Join us on Thursday 26th May at 19:30-21:00 BST for a special online seminar as we shine a spotlight on some of the aspiring conservationists in our Evolving Conservation Leaders programme.
We aim to support and develop conservation leaders from an array of backgrounds and we’d love for you to meet some of these inspiring people and learn more about what they do!
We have four mentees lined up to give speed talks on their current role, giving you the opportunity to discover more about a whole variety of conservation topics. We’ll be exploring rewilding of the English countryside, discussing plant responses to climate change, delving into primate poop and, of course, getting the inside scoop about ospreys. The event will be chaired by OLF Founder, Dr Tim Mackrill.
Each of the speakers explains what they’ll be talking about, below.
Jane Murphy: Characterising Plant Phenology on Aldabra Atoll, Seychelles
Why is monitoring plants important, and what broader lessons can we apply for effective conservation? I’ll be talking about my MSc project on monitoring plant phenology responses to climate change in Aldabra Atoll, Seychelles. I’ll also apply this more broadly to highlight the role of research-based, adaptive management for bridging the barriers towards effective conservation.
Seb Haggett: Rewilding at Wild Woodbury
Come and hear about my role as a Ranger working on the Dorset Wildlife Trust’s first rewilding Project, Wild Woodbury. I will give a very brief overview of why we need rewilding and what we are hoping to achieve in the project, before having a closer look at the site and how we think it is going to change over the coming years.
Abigail Mustard: Rutland Water Nature Reserve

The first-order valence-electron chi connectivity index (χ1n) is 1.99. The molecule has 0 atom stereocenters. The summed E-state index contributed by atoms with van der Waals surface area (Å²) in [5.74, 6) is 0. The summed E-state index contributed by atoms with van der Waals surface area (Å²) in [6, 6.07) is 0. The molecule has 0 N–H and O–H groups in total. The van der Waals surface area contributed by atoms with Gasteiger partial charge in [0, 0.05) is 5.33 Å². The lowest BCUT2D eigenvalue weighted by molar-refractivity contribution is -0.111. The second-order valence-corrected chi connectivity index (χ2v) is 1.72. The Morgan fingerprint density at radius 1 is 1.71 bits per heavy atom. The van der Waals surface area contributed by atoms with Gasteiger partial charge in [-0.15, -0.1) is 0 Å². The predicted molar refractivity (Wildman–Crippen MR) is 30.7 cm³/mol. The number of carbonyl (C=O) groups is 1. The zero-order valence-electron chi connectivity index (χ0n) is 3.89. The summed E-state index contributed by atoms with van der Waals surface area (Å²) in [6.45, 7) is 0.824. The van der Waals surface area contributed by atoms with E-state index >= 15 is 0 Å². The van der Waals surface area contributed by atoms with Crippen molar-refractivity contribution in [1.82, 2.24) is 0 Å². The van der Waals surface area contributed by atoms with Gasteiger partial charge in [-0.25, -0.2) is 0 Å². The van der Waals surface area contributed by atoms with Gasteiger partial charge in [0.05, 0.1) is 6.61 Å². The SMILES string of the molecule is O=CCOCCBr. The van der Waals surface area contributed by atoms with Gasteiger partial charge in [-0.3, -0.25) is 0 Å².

I currently work on the Rutland Osprey Project for the Leicestershire and Rutland Wildlife Trust, where my main role is engaging with a wide range of audiences, providing information about the Rutland Ospreys and the reintroduction project. I have always been enthusiastic about conservation, and I’ve been lucky to know from an early stage it was a career path I wanted to follow, so I hope to get across in this talk how I ended up where I am and a bit about where I would foresee myself in the future.
Bethan Mason: Primate Conservation and the Hidden World of Parasites
I’ll be taking you through my journey of becoming a parasite-focused primatologist, from veterinary laboratories in the Czech Republic to volcanic foothills in Rwanda. Understanding the parasitic diseases of primates can be a useful tool to aid their conservation. I’ll be introducing the threat parasites pose to wildlife, explaining how we monitor these parasites in the wild and discussing what we can do to minimise this threat.
Please register below to save your space at this FREE live online event. You will then receive joining details. Registration is free, but we will greatly appreciate any donation you feel able to make to help support our work.